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Tips on upgrading to python 3.0?

I am beginning Python and Python 3 is hardly a choice today. But I want the new code I write to have no problems running or being converted to Python 3. Are there any issues known that I should keep in mind for this?

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marked as duplicate by Michael Aaron Safyan, Jochen Ritzel, SilentGhost, gnovice, Greg Hewgill May 24 '10 at 22:22

This question has been asked before and already has an answer. If those answers do not fully address your question, please ask a new question.

Always run with the "-3" flag, and python2.6 should inform you of any issues that "2to3" won't be able to automatically translate. –  Michael Aaron Safyan May 24 '10 at 10:53
Also, this is a duplicate of many other questions. For example: stackoverflow.com/questions/282819/…, stackoverflow.com/questions/1072028/… –  Michael Aaron Safyan May 24 '10 at 10:55

1 Answer 1

The full correct answer is in the comments, of course - but if you only do one thing to prepare for Python 3, make it learning to use parentheses with 'print'.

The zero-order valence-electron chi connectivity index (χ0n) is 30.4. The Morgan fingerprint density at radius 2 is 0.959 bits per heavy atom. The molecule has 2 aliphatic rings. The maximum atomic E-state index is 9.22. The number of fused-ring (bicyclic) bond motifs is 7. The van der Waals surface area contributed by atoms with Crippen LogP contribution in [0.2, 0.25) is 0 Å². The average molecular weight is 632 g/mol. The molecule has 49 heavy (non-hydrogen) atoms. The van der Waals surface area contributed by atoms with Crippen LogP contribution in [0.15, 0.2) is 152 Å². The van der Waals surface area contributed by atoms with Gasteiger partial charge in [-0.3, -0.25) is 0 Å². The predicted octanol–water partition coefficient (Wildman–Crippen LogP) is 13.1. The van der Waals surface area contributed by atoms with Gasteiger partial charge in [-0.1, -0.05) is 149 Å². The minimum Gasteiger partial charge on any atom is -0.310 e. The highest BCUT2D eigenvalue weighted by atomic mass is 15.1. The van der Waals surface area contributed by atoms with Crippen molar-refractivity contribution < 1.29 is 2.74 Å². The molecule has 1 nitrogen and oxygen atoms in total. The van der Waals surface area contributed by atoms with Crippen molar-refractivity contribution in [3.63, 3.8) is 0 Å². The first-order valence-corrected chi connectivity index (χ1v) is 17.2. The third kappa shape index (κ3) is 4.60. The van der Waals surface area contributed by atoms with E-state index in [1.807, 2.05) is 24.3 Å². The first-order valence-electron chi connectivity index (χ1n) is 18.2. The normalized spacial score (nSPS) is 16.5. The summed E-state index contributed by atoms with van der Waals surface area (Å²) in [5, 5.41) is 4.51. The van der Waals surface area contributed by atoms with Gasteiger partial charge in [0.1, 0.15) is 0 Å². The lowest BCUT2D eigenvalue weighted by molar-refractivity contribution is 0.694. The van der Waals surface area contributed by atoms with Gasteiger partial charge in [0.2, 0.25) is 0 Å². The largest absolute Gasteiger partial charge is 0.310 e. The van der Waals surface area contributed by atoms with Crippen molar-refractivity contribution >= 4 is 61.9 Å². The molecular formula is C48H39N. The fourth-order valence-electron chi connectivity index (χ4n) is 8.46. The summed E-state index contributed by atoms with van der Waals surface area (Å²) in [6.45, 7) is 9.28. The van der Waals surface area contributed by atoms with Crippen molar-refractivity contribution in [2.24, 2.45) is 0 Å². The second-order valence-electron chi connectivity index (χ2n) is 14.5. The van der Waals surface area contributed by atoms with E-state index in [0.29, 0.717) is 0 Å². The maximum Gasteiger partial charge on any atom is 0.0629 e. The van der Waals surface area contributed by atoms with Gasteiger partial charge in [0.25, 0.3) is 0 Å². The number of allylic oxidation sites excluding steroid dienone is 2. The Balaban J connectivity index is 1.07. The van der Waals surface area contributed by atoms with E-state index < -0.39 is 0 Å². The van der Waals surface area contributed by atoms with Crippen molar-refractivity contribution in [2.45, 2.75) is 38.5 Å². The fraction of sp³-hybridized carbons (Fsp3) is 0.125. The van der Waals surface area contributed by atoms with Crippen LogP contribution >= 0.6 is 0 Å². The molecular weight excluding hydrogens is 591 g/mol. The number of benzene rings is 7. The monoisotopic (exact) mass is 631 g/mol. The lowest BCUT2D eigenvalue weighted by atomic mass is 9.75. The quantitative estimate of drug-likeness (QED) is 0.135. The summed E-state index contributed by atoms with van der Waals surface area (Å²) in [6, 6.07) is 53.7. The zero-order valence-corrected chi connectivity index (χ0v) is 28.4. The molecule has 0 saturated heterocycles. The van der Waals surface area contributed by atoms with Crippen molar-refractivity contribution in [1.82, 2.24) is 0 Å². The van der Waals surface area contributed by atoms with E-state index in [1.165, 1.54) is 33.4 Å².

Python 2.x:

print 'Hello, World!'

Python 3.x:

print('Hello, World!')

It's the number one most common error in my code when I try to write Python 3.

(And since both methods work with 2.x, you might as well go ahead and get used to using the parens!)

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If you want to use print as a function (with parentheses) rather than as a statement (without parentheses) in Python 2.6 or earlier, you'll need to add this at the beginning of each module/file: from __future__ import print_function –  blokeley May 24 '10 at 17:13
Actually, I believe it works fine as long as you are printing single values. It is only when printing multiple (comma-separated) values that the meaning of parentheses changes between Python 2 and 3. See python.org/dev/peps/pep-3105/#backwards-compatibility for full details. –  Rini May 24 '10 at 21:50

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